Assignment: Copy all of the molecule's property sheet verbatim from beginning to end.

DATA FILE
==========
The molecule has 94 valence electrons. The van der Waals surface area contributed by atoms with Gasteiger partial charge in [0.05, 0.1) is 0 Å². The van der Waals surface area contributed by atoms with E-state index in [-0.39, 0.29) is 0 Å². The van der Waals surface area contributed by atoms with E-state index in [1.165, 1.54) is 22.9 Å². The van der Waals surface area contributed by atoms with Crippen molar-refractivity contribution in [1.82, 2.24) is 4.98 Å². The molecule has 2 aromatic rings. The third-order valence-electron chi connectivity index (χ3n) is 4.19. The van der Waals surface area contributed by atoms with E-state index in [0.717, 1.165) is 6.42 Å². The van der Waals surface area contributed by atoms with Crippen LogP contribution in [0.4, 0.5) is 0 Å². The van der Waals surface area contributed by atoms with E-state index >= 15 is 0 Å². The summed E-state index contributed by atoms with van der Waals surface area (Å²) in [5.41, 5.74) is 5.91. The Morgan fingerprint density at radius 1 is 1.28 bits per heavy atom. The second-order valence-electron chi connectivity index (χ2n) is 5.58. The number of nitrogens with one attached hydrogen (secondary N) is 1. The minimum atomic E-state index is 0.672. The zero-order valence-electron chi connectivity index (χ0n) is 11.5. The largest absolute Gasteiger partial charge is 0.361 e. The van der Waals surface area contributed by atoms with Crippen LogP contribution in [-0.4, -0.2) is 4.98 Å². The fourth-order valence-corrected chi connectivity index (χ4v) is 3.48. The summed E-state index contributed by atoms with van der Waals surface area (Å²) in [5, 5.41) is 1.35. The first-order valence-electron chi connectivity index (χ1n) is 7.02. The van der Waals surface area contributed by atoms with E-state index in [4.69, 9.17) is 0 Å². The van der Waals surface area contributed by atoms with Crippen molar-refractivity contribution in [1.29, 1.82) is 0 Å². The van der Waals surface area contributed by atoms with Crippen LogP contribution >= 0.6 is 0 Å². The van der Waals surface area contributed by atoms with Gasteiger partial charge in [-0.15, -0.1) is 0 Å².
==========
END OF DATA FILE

The molecule has 94 valence electrons. The van der Waals surface area contributed by atoms with Gasteiger partial charge in [0.05, 0.1) is 0 Å². The van der Waals surface area contributed by atoms with E-state index in [-0.39, 0.29) is 0 Å². The van der Waals surface area contributed by atoms with E-state index in [1.165, 1.54) is 22.9 Å². The van der Waals surface area contributed by atoms with Crippen molar-refractivity contribution in [1.82, 2.24) is 4.98 Å². The molecule has 2 aromatic rings. The third-order valence-electron chi connectivity index (χ3n) is 4.19. The van der Waals surface area contributed by atoms with E-state index in [0.717, 1.165) is 6.42 Å². The van der Waals surface area contributed by atoms with Crippen LogP contribution in [0.4, 0.5) is 0 Å². The van der Waals surface area contributed by atoms with E-state index >= 15 is 0 Å². The summed E-state index contributed by atoms with van der Waals surface area (Å²) in [5.41, 5.74) is 5.91. The Morgan fingerprint density at radius 1 is 1.28 bits per heavy atom. The second-order valence-electron chi connectivity index (χ2n) is 5.58. The number of nitrogens with one attached hydrogen (secondary N) is 1. The minimum atomic E-state index is 0.672. The zero-order valence-electron chi connectivity index (χ0n) is 11.5. The largest absolute Gasteiger partial charge is 0.361 e. The van der Waals surface area contributed by atoms with Crippen LogP contribution in [-0.4, -0.2) is 4.98 Å². The fourth-order valence-corrected chi connectivity index (χ4v) is 3.48. The summed E-state index contributed by atoms with van der Waals surface area (Å²) in [5, 5.41) is 1.35. The first-order valence-electron chi connectivity index (χ1n) is 7.02. The van der Waals surface area contributed by atoms with E-state index in [4.69, 9.17) is 0 Å². The van der Waals surface area contributed by atoms with Crippen molar-refractivity contribution in [1.29, 1.82) is 0 Å². The van der Waals surface area contributed by atoms with Crippen LogP contribution >= 0.6 is 0 Å². The van der Waals surface area contributed by atoms with Gasteiger partial charge in [-0.15, -0.1) is 0 Å².